Why is my child struggling?
What parent or guardian, at some point, hasn’t doubted his or her ability to parent well? Add a family crisis or a child’s behavioral health challenges, and that doubt can morph into debilitating shame. Worse yet, is fear of seeking help.
As a licensed professional clinic counselor who works with children and teens, I often encounter family members who avoid talk therapy.
Parents tell me they blame themselves for their child’s behavioral health struggles. Kids blame their parents — or themselves. Some parents and teens are too terrified to even set foot in my office. Here’s how to move forward.
Compassion is crucial.
Parenting is challenging, and fluctuating social expectations regarding nutrition, safety and managing technology don’t necessarily help. I want parents to remember they’re not alone in their struggle.
I tell them, “Welcome to the club of imperfect parenting and imperfect families. There’s universal membership.”
What matters most is being aware of this human imperfection. Treat yourself, your children and your spouse/partner with honesty and compassion.
The fact is, most of the parents and kids I encounter are doing the best they can. When emotional or behavioral health issues cause upheaval, I invite families to shift their focus.
Shaming, avoidance and assigning blame get you nowhere. What a child or teen needs most during a mental health crisis is a supportive, cooperative and compassionate family.
How did we get here?
During my first meeting with a family, I’m often asked to explain why a child or adolescent is struggling so much. Sometimes there are obvious triggers, such as the death of a loved one or bullying at school. More times than not, however, it’s hard to give a definitive answer as to why an emotional health crisis emerges when it does and at the age it does.
Parents understand that mental health is multifaceted. Many ingredients go into the pot — including factors both biological and environmental; major life events (death or illness in the family, divorce, bullying, breakups); and even everyday challenges, including near-constant exposure to social media and media in general.
For the majority of kids and families, there isn’t any one factor that initiates a mental health crisis. Rather, there’s a chorus of influences.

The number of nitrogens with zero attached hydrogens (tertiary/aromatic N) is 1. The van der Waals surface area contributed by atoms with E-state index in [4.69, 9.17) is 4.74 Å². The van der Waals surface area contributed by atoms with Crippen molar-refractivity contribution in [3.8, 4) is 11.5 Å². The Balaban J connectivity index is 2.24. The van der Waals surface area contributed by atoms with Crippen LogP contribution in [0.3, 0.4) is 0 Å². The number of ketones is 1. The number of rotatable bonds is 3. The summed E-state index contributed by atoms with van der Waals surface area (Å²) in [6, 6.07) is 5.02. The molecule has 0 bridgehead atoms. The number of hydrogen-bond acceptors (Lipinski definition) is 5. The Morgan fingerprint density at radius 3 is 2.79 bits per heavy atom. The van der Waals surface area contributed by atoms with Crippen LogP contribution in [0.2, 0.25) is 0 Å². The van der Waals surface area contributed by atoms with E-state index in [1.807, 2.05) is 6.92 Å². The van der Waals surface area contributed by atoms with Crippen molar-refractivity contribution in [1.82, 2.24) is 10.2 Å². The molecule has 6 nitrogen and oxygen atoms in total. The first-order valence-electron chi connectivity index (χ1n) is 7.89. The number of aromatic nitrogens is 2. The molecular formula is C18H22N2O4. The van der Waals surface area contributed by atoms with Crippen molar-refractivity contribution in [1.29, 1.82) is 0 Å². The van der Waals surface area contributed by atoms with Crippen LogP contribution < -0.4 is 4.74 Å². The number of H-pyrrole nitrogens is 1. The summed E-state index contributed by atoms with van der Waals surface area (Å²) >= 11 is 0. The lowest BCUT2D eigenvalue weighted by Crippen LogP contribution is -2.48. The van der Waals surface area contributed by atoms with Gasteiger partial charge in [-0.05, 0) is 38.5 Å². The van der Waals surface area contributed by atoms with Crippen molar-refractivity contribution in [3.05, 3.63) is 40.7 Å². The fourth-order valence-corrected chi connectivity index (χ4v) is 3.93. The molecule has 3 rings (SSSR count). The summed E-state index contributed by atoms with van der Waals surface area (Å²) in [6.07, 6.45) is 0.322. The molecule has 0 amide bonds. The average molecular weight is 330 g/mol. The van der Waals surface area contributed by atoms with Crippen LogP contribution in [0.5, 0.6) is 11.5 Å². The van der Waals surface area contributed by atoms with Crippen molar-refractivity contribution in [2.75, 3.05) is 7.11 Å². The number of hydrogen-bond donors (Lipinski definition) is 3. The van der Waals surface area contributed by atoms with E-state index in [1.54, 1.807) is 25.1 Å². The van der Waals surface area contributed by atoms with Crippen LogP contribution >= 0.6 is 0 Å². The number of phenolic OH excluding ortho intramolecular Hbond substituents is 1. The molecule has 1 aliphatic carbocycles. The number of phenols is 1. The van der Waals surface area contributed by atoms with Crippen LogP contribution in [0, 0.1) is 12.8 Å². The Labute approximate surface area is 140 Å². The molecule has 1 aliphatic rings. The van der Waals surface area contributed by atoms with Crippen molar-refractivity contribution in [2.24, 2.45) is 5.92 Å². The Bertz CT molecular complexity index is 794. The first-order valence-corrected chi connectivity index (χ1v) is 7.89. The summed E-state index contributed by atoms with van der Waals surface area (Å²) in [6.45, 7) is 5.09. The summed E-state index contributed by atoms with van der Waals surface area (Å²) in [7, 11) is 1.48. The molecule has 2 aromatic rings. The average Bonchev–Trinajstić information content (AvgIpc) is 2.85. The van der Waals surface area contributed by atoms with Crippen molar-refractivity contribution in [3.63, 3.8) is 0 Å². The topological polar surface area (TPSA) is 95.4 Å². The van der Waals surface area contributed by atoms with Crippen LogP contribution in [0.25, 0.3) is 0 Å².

What can parents do?
Going through a behavioral health crisis with a child or teen can be gut-wrenching for parents. Often, they think their family is unique in its struggle.
Not so. Data from the National Institute of Mental Health suggests that nearly 50 percent of adolescents will experience a diagnosable mental illness.
While we sometimes aren’t quite sure exactly why a child might be struggling, we do know there are fairly reliable paths to help kids and families achieve greater health and well-being. Here are my recommendations for what parents can do, beyond practicing compassion:
- Ask for help. You’re human and hardly alone in this struggle, so reach out. Seek professional guidance from a licensed mental health practitioner who specializes in children, adolescents and families. Treatment may involve a combination of several modalities, including family, individual and group psychotherapy.
- Rule out medical problems. This is an important first step in treatment. A multidisciplinary approach to mental health treatment that incorporates psychiatry and therapy can help identify any medical or other biological variables that could be influencing a child’s mental health. Getting a good read on our medical health can be just as important as talk therapy.
- Stay a team. Healthy families are like a rowing team; everyone must grab an oar to row the boat. No one’s role — adults or kids — can be underestimated.
- Forgive yourself. All parents have regrettable moments with their kids. Most mistakes can be repaired, so move forward. Parenting has a cumulative effect. What you do today is just as important as anything that happened yesterday.
- Get curious. Take a deep breath and own whatever your less-desirable tendencies are as a parent. Lead
- the way for your children to develop their self-curiosity by being curious about yourself.
- Be a role model. Let your kids see you as a fallible human. Recognize, communicate and work on your weaknesses. It won’t hurt your authority with your kids.
If you’re concerned about your child’s mental health or could use some support as a parent, contact your primary care provider for referrals or search your local listings for family therapy services. While the uncertainty of entering family therapy for the first time may be scary, the pay-off can be tremendous.
Chad Cartier is a licensed professional clinical counselor at Aris Clinic, a pediatric behavioral health center that treats kids and teens throughout the Twin Cities and western Wisconsin.